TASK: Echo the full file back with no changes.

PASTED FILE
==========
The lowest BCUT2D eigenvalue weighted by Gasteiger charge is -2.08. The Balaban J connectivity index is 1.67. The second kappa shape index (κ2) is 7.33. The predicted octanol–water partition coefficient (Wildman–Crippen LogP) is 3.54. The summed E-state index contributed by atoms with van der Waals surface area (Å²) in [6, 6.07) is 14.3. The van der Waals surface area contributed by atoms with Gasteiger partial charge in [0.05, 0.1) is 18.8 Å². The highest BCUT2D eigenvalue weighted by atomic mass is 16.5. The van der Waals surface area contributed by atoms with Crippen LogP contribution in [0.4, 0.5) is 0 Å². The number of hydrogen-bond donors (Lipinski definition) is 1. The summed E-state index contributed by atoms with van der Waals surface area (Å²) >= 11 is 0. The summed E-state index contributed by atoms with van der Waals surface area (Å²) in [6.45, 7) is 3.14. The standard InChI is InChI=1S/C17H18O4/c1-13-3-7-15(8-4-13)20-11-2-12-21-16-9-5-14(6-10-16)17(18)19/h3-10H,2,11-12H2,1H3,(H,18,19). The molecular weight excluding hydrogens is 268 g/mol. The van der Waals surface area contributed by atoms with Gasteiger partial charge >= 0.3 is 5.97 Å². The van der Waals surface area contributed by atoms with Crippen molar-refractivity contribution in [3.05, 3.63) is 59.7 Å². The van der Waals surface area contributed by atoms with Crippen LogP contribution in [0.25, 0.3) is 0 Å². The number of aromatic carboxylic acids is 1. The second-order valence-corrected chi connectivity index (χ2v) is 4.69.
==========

The lowest BCUT2D eigenvalue weighted by Gasteiger charge is -2.08. The Balaban J connectivity index is 1.67. The second kappa shape index (κ2) is 7.33. The predicted octanol–water partition coefficient (Wildman–Crippen LogP) is 3.54. The summed E-state index contributed by atoms with van der Waals surface area (Å²) in [6, 6.07) is 14.3. The van der Waals surface area contributed by atoms with Gasteiger partial charge in [0.05, 0.1) is 18.8 Å². The highest BCUT2D eigenvalue weighted by atomic mass is 16.5. The van der Waals surface area contributed by atoms with Crippen LogP contribution in [0.4, 0.5) is 0 Å². The number of hydrogen-bond donors (Lipinski definition) is 1. The summed E-state index contributed by atoms with van der Waals surface area (Å²) >= 11 is 0. The summed E-state index contributed by atoms with van der Waals surface area (Å²) in [6.45, 7) is 3.14. The standard InChI is InChI=1S/C17H18O4/c1-13-3-7-15(8-4-13)20-11-2-12-21-16-9-5-14(6-10-16)17(18)19/h3-10H,2,11-12H2,1H3,(H,18,19). The molecular weight excluding hydrogens is 268 g/mol. The van der Waals surface area contributed by atoms with Gasteiger partial charge >= 0.3 is 5.97 Å². The van der Waals surface area contributed by atoms with Crippen molar-refractivity contribution in [3.05, 3.63) is 59.7 Å². The van der Waals surface area contributed by atoms with Crippen LogP contribution in [0.25, 0.3) is 0 Å². The number of aromatic carboxylic acids is 1. The second-order valence-corrected chi connectivity index (χ2v) is 4.69.